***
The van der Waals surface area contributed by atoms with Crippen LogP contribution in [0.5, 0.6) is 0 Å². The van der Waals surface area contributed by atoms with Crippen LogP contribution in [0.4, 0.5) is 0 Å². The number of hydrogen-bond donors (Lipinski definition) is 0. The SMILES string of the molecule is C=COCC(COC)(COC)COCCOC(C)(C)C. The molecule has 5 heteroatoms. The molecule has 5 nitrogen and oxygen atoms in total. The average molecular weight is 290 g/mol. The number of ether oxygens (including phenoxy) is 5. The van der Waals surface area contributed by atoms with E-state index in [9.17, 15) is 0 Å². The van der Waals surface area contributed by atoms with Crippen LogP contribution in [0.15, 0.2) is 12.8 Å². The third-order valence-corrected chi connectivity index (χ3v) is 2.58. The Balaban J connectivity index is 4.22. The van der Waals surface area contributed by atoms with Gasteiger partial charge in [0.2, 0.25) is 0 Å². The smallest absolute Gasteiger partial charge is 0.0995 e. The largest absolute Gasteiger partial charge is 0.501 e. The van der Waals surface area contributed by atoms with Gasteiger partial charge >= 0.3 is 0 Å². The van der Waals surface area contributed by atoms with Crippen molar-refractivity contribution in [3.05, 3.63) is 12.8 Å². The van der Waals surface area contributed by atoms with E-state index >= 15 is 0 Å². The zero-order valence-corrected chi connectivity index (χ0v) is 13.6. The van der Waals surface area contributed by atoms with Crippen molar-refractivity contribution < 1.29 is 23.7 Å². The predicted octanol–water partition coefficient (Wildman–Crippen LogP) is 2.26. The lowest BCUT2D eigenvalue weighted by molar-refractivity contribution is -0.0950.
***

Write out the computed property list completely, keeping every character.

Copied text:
The van der Waals surface area contributed by atoms with Crippen LogP contribution in [0.5, 0.6) is 0 Å². The van der Waals surface area contributed by atoms with Crippen LogP contribution in [0.4, 0.5) is 0 Å². The number of hydrogen-bond donors (Lipinski definition) is 0. The SMILES string of the molecule is C=COCC(COC)(COC)COCCOC(C)(C)C. The molecule has 5 heteroatoms. The molecule has 5 nitrogen and oxygen atoms in total. The average molecular weight is 290 g/mol. The number of ether oxygens (including phenoxy) is 5. The van der Waals surface area contributed by atoms with E-state index in [9.17, 15) is 0 Å². The van der Waals surface area contributed by atoms with Crippen LogP contribution in [0.15, 0.2) is 12.8 Å². The third-order valence-corrected chi connectivity index (χ3v) is 2.58. The Balaban J connectivity index is 4.22. The van der Waals surface area contributed by atoms with Gasteiger partial charge in [0.2, 0.25) is 0 Å². The smallest absolute Gasteiger partial charge is 0.0995 e. The largest absolute Gasteiger partial charge is 0.501 e. The van der Waals surface area contributed by atoms with Gasteiger partial charge >= 0.3 is 0 Å². The van der Waals surface area contributed by atoms with Crippen molar-refractivity contribution in [3.05, 3.63) is 12.8 Å². The van der Waals surface area contributed by atoms with E-state index >= 15 is 0 Å². The zero-order valence-corrected chi connectivity index (χ0v) is 13.6. The van der Waals surface area contributed by atoms with Crippen molar-refractivity contribution < 1.29 is 23.7 Å². The predicted octanol–water partition coefficient (Wildman–Crippen LogP) is 2.26. The lowest BCUT2D eigenvalue weighted by molar-refractivity contribution is -0.0950.